|Appears in Collections:||Biological and Environmental Sciences Journal Articles|
|Peer Review Status:||Refereed|
|Title:||Are neonicotinoid insecticides driving declines of widespread butterflies?|
Wilson, John McVean
Botham, Marc S
Brereton, Tom M
|Citation:||Gilburn A, Bunnefeld N, Wilson JM, Botham MS, Brereton TM, Fox R & Goulson D (2015) Are neonicotinoid insecticides driving declines of widespread butterflies?, PeerJ, 3, Art. No.: e1402.|
|Abstract:||There has been widespread concern that neonicotinoid pesticides may be adversely impacting wild and managed bees for some years, but recently attention has shifted to examining broader effects they may be having on biodiversity. For example in the Netherlands, declines in insectivorous birds are positively associated with levels of neonicotinoid pollution in surface water. In England, the total abundance of widespread butterfly species declined by 58% on farmed land between 2000 and 2009 despite both a doubling in conservation spending in the UK, and predictions that climate change should benefit most species. Here we build models of the UK population indices from 1985 to 2012 for 17 widespread butterfly species that commonly occur at farmland sites. Of the factors we tested, three correlated significantly with butterfly populations. Summer temperature and the index for a species the previous year are both positively associated with butterfly indices. By contrast, the number of hectares of farmland where neonicotinoid pesticides are used is negatively associated with butterfly indices. Indices for 15 of the 17 species show negative associations with neonicotinoid usage. The declines in butterflies have largely occurred in England, where neonicotinoid usage is at its highest. In Scotland, where neonicotinoid usage is comparatively low, butterfly numbers are stable. Further research is needed urgently to show whether there is a causal link between neonicotinoid usage and the decline of widespread butterflies or whether it simply represents a proxy for other environmental factors associated with intensive agriculture.|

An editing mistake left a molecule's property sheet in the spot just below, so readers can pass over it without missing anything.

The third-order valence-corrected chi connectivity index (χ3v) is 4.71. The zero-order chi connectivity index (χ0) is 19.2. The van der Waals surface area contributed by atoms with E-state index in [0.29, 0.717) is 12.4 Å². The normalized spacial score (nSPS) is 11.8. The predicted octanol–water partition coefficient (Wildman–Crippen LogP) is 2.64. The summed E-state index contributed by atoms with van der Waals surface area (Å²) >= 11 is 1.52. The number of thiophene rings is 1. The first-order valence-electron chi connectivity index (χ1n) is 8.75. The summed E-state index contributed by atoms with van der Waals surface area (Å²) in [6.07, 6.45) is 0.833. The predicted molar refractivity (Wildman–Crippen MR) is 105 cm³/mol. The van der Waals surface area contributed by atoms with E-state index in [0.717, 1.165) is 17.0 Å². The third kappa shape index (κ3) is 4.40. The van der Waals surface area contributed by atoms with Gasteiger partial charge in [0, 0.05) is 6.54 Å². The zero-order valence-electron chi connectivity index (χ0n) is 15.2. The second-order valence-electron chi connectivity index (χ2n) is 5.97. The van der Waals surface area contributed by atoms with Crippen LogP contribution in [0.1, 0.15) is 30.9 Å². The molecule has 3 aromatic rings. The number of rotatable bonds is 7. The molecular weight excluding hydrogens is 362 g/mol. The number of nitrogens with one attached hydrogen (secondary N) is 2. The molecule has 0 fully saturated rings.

|Rights:||© 2015 Gilburn et al. This is an open access article distributed under the terms of the Creative Commons Attribution License, which permits unrestricted use, distribution, reproduction and adaptation in any medium and for any purpose provided that it is properly attributed. For attribution, the original author(s), title, publication source (PeerJ) and either DOI or URL of the article must be cited.|
|Gilburn et al_peerj-1402_2015.pdf||451.2 kB||Adobe PDF||View/Open|
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